found that the several Army staff agencies the Pacific. There were several explana-
concerned with programming oversea tions for the extensive lay-ups—the long
movements did not always agree, nor did periods that the ships spent away from
the Army and the Navy. When these au- their home ports, the lack of repair facili-
thorities were at odds on what troops should ties at most ports in the Pacific areas, and
be moved, the Chief of Transportation felt the fact that west coast repair yards were
that it was his duty to tell them what could heavily engaged with naval work of top
be moved—that is, what deployment of priority—but their effect on the execution
troops would accomplish the most effec- of planned troop movements is obvious.36
tive use of the available troop lift. This 34
Memo, Lutes for CofT, 26 Mar 43, OPD 381
procedure gave rise to the accusation that (120-140); Memo, CofT for Lutes, 3 Apr 43, OCT
the Chief of Transportation was endeavor- HB Meyer Staybacks; ASF Cir 23, 28 Apr 43, sub:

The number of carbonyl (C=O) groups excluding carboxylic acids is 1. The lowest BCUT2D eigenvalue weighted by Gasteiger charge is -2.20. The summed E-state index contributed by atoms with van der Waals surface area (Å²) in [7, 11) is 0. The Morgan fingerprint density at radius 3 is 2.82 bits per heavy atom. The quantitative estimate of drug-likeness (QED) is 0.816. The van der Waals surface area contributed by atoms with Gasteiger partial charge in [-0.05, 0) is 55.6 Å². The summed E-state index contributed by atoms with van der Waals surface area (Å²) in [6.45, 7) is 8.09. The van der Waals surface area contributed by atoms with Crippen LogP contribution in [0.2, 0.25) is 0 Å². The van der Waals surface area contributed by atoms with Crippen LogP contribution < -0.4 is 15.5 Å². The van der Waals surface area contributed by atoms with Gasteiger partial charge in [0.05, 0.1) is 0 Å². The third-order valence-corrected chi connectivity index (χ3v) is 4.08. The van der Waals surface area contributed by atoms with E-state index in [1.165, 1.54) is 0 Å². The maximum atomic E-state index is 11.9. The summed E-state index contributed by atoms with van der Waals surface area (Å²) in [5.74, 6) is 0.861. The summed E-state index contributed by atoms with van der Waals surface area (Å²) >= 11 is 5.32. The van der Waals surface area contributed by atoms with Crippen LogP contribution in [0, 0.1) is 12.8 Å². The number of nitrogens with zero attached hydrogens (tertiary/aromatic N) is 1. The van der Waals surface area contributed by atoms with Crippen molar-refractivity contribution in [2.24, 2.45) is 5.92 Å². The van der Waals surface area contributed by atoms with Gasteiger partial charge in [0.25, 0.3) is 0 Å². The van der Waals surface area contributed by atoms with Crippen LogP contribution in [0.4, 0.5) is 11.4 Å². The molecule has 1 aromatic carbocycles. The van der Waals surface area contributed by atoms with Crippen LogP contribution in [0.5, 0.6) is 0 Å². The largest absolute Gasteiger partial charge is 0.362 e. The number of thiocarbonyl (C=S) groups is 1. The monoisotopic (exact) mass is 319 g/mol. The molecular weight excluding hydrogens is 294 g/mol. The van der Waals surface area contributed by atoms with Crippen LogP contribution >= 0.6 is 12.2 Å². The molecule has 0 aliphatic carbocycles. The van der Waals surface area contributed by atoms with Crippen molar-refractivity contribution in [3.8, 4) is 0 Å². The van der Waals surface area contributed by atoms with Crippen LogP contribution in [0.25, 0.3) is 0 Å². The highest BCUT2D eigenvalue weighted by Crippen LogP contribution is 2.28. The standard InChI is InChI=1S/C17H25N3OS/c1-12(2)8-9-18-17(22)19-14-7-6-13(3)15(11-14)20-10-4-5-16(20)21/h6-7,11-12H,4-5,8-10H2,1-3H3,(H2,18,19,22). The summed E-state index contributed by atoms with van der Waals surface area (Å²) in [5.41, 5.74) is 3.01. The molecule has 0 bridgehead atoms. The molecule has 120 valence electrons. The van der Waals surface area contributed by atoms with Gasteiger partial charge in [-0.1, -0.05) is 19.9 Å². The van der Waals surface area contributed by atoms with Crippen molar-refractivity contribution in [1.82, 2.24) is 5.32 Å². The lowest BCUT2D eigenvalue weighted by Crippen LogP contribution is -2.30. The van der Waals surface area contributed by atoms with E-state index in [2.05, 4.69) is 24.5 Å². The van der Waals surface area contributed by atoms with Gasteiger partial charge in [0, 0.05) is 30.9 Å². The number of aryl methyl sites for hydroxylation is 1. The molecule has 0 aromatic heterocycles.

Troop Mvmt Co-ordinating Center; Memo, Lutes for
ing to determine strategy. On the con- CG ASF, 22 Oct 43; Memo, Finlay for Wylie, 26 Oct
trary, Farr maintained, the Chief of Trans- 43; last two in OCT HB Ex Co-ordination with Staff
portation's purpose was to serve the higher Agencies ASF; ASF Adm Memo S-96, 20 Nov 43,
sub: Mvmt Co-ordinating Center; Memo, Gross for
authorities of the War Department and Lutes, 16 Mar 44, OCT HB Mvmts Div Gen.
the theater commanders, and the Chief of 35
Ltr, Farr to author, 15 Nov 49, OCT HB Mvmts
Transportation believed that he was per- Div Gen. 36
Memo, Farr for Wylie, 16 Mar 45, sub: Utiliza-
forming such a service when he indicated tion of Troopships, OCT HB Water Div Ship Repair
how the limited shipping resources could and Conversion; Memo, CofT for Mil Pers Div ASF,